Duke Ellington-Ray Brown: Pitter, Panther, Patter
Pitter, Panther, Patter
This One’s For Blanton (Pablo 2310-721; OJCCD-810-2)
Recorded: Las Vegas, Nev., December 5, 1972
Rating: 100/100 (learn more)
I almost purposely decided to leave This One’s For Blanton off the list, because the whole album is so completely perfect. But I would have to pick “Pitter, Panther, Patter,” because that is the track that almost defines the Ellington-Blanton duets, and to hear Ray Brown interpret it note-for-note, you really did get a clear picture of, had Jimmy Blanton lived and he and Ellington were to do that stuff again, it probably would have had that same sound, that same kind of feel. Jimmy Blanton, of course, was Ray Brown’s number-one main man, and it shows blatantly on this recording. I also think that is a case study, maybe, just maybe, on the most perfect acoustic bass sound ever produced in the recording studio. Considering that was in late 1972, during the era when they said jazz died and there was nothing hip going on, it just so happens that one of the greatest bass sounds ever produced in the studio was done. Every single note that Ray Brown produces out of that instrument rings like a bell, from the low E all the way up to the top of the bass. You can tell it was just miked. There was no pickup, just a really perfect-perfect sound. You could almost hear the affection and the humility Ray has playing with Ellington, this joy of, “Wow, I’m playing Jimmy Blanton’s original part.” It really does sound like Jimmy Blanton in a time capsule.
From Blanton, Ray got the way he constructed his basslines, the power in his basslines. When you listen to Blanton on “In a Mellow Tone,” “Ko-Ko,” things like that, the way he’s putting his notes was very linear, much more forward-thinking, I believe, than any other bass players of that era—even Milt Hinton, God rest his soul. Jimmy Blanton was definitely from another planet. He set the pace for modern bass playing. But the thing that Ray Brown always admired most about Blanton, I know for certain, was his sound. He said when he was a kid delivering papers in Pittsburgh, there was this big jukebox in the neighborhood, and “Jack The Bear” was playing out of this jukebox, and the thing he remembered most was the bass. He said the bass was just rocking! He was like, “Man, who is that bass player?" Of course, he found out it was Jimmy Blanton and decided to learn every note that he ever played on those Ellington records. So year, Blanton was the genesis.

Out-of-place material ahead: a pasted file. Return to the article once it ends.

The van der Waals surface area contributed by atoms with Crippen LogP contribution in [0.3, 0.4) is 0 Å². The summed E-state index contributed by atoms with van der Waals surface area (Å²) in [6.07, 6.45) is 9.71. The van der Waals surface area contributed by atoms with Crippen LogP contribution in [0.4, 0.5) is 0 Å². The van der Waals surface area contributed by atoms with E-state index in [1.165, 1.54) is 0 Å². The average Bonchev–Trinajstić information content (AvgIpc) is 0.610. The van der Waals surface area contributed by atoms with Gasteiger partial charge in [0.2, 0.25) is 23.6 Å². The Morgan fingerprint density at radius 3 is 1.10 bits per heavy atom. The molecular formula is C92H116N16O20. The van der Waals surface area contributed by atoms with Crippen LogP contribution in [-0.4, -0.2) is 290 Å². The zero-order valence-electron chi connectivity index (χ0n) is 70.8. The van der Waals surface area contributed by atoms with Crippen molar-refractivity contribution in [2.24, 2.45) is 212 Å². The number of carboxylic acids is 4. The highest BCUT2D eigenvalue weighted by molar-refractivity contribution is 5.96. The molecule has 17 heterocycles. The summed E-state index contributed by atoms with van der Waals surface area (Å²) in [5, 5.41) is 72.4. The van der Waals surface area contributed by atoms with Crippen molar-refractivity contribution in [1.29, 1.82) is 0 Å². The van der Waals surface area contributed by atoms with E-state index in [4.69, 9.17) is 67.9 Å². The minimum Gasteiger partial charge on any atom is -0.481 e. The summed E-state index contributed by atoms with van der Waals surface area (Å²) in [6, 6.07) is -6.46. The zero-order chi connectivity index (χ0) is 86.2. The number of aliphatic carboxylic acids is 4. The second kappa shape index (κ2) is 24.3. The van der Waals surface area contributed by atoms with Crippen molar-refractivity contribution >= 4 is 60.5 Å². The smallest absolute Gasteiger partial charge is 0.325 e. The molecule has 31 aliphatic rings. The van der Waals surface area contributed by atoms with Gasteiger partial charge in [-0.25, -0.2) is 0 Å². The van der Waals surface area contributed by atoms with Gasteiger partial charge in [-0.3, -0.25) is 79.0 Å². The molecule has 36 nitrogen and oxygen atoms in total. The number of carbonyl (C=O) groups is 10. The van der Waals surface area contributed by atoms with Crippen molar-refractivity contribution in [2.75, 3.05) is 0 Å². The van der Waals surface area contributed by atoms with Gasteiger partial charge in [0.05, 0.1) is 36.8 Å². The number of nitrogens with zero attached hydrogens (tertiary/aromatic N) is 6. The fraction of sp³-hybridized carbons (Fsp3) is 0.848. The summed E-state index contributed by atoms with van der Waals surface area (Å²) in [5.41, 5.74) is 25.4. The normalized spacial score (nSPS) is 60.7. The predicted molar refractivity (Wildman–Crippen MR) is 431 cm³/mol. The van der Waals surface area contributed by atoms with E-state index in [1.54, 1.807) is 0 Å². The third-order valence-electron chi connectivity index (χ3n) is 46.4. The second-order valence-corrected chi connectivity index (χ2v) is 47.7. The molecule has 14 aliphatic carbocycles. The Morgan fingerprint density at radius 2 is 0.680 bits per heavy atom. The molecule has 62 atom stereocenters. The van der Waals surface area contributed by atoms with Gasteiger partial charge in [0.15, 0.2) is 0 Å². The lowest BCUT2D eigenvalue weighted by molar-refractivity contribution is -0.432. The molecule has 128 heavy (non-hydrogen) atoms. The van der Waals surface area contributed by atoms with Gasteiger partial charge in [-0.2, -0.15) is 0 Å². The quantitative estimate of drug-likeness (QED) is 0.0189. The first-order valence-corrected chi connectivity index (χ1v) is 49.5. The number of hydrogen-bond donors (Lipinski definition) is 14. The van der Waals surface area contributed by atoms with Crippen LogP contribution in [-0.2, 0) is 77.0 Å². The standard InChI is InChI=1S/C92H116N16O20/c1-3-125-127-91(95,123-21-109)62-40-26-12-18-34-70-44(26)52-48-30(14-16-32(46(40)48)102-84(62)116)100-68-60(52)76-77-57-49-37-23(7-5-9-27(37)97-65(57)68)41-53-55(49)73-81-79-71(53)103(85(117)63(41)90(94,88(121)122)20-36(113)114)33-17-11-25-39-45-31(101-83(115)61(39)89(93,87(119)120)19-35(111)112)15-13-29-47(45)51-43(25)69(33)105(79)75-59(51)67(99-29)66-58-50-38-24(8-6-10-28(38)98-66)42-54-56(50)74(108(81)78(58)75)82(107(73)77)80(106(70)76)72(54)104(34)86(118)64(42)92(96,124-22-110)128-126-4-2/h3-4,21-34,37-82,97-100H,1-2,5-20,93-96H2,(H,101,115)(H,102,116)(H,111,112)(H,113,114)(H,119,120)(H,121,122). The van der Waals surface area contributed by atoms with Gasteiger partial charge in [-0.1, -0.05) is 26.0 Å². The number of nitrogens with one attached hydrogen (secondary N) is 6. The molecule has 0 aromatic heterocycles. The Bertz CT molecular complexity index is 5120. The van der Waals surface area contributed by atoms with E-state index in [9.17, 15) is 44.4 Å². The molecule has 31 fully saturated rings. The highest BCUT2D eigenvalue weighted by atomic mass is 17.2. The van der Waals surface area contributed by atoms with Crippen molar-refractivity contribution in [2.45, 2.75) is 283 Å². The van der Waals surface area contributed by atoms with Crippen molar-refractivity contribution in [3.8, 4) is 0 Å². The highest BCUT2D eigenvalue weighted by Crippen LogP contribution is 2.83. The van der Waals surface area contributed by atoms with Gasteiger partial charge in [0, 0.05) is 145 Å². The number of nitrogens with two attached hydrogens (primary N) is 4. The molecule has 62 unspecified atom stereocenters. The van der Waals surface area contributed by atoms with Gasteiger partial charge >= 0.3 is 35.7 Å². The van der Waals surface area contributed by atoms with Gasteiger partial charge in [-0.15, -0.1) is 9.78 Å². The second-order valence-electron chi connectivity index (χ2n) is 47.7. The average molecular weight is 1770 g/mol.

Ray also made a lot of records with Count Basie on Pablo in the ‘70s. Well, actually he made records with Basie in the ‘60s that weren’t credited. The famous record with Sammy Davis, Jr. and the Basie band has Ray Brown. But Ray heard Walter Page early on, when he was 11, at Pittsburgh’s William Penn Ballroom, when Basie was coming east, and he soaked up all of that Blanton language and the Walter Page language. Walter Page was much more of a...you talk about a piledriving bass player! Didn’t have a lot of technique, didn’t have much melody in his basslines, but I mean, it’s like running a truck through the wall, he was so strong. He and Papa Jo Jones... Even Ellington said in Music is My Mistress, “if I had that rhythm section with my horn section, it would be all over”—something to that effect. So Ray Brown was very much able to prove that notion that you can’t really create anything new until you have absorbed all that has come before you.
Reviewer: Christian McBride